Many people are unaware that even in the winter there is no lack of UV rays penetrating through the clouds onto our skin. These UV rays that cause aging and skin cancer do not change through the seasons. They are just as damaging in the winter as they are in the summer - even though you may not notice them as much in the winter weather.
What Can You Do?
Just because the temperatures are dropping, doesn't mean that the sun is not shining. Make sure that your team is protected with sunscreen all year round.
Think about this fact: anyone can get skin cancer - regardless of age, gender, nationality. It is estimated that one in five Americans will develop skin cancer at some point in their lifetime.
If you are a person that works outdoors, your staff works outdoors, or you just love the outdoors in genera, it is important to be protected.
The American Academy of Dermatology recommends everyone use sunscreen that offers the following:
- Broad-spectrum protection (protects against UVA and UVB rays)
- Sun Protection Factor (SPF) 30 or higher
- Water resistance
What is the magic number for SPF?
According to a number of sources SPF 30 is what you should be looking for when you purchase sunscreen. It gives you enough protection to be effective in a variety of environments. You should apply the sunscreen liberally at least 15 minutes before you expose yourself to direct sunlight.
Dr. Julia Tzu, a double board-certified dermatologist and founder of Wall Street Dermatology in New York, says: “Skin cancer formation and photoaging are correlated with cumulative UV exposure over one's lifetime.”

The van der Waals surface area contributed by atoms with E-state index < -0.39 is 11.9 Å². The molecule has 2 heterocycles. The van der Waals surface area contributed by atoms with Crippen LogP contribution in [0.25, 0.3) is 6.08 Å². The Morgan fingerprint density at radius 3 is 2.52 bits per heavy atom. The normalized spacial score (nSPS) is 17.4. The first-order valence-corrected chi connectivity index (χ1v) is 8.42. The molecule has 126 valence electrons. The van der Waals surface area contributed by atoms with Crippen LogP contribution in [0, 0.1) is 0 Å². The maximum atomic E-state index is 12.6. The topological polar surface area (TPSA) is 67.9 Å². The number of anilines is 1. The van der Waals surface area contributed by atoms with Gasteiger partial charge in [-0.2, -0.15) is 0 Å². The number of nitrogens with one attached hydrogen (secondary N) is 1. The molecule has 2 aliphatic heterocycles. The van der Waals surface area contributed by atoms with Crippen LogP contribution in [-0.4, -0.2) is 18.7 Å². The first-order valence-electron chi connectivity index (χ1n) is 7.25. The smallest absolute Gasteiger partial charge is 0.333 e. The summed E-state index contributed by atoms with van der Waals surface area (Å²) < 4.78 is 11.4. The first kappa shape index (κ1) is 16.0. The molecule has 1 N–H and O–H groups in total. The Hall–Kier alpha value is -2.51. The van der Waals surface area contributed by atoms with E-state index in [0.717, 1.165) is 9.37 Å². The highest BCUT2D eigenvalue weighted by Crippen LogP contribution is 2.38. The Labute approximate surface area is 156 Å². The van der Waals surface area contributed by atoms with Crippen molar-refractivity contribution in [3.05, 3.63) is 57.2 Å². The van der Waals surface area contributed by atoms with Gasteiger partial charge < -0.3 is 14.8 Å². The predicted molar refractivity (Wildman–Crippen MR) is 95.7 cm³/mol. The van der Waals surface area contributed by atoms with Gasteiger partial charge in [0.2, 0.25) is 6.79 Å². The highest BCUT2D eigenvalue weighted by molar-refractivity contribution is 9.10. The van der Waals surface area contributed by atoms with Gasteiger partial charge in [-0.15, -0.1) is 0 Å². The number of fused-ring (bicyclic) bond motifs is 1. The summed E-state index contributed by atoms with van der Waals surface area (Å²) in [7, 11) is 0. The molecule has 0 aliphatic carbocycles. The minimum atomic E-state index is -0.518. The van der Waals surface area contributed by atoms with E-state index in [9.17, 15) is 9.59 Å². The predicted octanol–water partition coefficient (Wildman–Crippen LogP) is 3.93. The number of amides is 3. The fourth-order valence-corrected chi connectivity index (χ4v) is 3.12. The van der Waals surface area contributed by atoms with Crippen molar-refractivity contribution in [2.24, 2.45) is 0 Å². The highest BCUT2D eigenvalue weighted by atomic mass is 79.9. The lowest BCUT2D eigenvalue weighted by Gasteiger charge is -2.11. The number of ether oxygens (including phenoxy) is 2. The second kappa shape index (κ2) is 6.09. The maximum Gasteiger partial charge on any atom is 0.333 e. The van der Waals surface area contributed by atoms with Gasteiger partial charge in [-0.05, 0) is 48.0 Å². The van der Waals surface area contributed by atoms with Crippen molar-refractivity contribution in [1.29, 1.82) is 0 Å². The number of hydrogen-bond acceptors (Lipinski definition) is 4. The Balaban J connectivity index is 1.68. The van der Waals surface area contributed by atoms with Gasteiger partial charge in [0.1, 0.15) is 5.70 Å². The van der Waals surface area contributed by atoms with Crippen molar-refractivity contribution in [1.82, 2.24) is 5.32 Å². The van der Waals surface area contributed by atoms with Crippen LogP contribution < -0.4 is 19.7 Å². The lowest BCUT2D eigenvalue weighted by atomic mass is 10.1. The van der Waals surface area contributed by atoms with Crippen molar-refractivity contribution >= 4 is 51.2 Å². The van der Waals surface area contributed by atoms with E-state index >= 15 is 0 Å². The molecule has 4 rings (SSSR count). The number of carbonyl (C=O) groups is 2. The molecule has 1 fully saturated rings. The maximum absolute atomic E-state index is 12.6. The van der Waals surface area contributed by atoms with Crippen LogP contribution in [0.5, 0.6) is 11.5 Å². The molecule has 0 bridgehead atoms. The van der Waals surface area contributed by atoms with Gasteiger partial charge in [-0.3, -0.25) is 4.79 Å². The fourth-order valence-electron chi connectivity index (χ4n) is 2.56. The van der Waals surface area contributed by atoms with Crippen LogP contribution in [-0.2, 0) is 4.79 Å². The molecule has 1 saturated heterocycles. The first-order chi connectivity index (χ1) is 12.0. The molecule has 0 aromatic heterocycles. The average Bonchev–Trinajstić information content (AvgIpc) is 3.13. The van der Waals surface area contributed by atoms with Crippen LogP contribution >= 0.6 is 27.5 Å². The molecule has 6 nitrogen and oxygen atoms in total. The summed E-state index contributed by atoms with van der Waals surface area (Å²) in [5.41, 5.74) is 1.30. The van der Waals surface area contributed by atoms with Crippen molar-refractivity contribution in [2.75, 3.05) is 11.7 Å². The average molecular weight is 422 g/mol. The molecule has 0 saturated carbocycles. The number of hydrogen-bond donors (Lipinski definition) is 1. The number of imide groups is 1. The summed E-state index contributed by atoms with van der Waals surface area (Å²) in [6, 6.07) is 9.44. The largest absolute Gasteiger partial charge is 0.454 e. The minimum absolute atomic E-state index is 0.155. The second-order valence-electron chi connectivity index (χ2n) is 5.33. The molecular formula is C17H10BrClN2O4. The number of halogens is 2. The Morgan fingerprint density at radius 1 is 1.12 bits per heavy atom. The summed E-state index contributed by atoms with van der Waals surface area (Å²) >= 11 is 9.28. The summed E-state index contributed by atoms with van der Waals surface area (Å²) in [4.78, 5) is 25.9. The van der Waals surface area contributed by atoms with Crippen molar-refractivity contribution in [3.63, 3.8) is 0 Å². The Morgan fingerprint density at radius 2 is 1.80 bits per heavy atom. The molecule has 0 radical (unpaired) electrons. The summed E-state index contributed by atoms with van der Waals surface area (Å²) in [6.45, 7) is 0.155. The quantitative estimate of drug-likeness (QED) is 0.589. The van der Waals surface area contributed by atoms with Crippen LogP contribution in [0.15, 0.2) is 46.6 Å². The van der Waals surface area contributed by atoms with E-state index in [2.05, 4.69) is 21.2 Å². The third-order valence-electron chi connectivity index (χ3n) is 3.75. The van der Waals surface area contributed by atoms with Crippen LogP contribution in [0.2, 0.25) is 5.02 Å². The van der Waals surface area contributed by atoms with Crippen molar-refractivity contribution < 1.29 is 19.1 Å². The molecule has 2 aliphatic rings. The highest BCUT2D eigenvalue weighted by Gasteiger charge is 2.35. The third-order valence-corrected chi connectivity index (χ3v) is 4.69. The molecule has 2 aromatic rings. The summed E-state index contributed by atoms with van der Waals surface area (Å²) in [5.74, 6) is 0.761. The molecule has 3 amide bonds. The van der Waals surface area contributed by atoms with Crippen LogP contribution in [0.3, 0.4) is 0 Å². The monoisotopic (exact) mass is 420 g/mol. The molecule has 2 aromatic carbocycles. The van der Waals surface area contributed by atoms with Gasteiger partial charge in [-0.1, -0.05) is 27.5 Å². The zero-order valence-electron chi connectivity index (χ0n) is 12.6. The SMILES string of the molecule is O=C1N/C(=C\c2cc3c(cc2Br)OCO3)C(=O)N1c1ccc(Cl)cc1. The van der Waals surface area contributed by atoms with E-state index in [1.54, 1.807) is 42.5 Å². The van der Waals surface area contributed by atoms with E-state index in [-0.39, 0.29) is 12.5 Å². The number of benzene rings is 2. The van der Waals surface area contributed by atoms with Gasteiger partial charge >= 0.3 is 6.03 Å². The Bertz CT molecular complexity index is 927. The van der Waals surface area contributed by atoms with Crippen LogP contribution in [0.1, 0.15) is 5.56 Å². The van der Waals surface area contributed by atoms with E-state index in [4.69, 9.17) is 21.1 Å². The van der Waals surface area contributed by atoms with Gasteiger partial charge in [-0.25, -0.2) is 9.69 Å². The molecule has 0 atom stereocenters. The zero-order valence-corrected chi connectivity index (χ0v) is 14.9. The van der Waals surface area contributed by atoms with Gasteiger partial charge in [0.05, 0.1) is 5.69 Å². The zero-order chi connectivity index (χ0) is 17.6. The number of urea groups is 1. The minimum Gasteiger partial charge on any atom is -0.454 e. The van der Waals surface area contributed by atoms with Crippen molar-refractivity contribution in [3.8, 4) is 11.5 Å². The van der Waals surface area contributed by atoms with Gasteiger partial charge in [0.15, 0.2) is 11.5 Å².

What is the difference between low and high SPF?
According to the American Academy of Dermatology: Dermatologists recommend using a sunscreen with an SPF of at least 30, which blocks 97 percent of the sun’s rays. Higher-number SPFs block slightly more of the sun’s rays, but no sunscreen can block 100 percent of the sun’s rays. Currently, there is not any scientific evidence that indicates using a sunscreen with an SPF higher than 50 can protect you better than a sunscreen with an SPF of 50.
It is also important to remember that high-number SPFs last the same amount of time as low-number SPFs. A high-number SPF does not allow you to spend additional time outdoors without reapplication. All sunscreens should be applied approximately every two hours or according to time on the label, even on cloudy days, and after swimming or sweating.
Besides wearing sunscreen, how can you protect yourself from the sun?
There are a number of different ways to protect yourself including wearing a hat, sunglasses, sun protective clothing, drinking plenty of water and finding shelter when you can. Especially when the sun's rays are the highest, between 11 am and 3 pm. Check out this awesome infographic all about the dangers of the sun, and how to practice safe sun.
Pregnant moms should also take extra precautions when working or spending time outside. Utilizing sunscreen regularly (as directed on the packaging) and not delaying reapplying when spending time in the sun. Taking some extra precautions to protect you and your baby is the most important thing you can do.
Be safe this winter - bundle up and don't forget the sunscreen.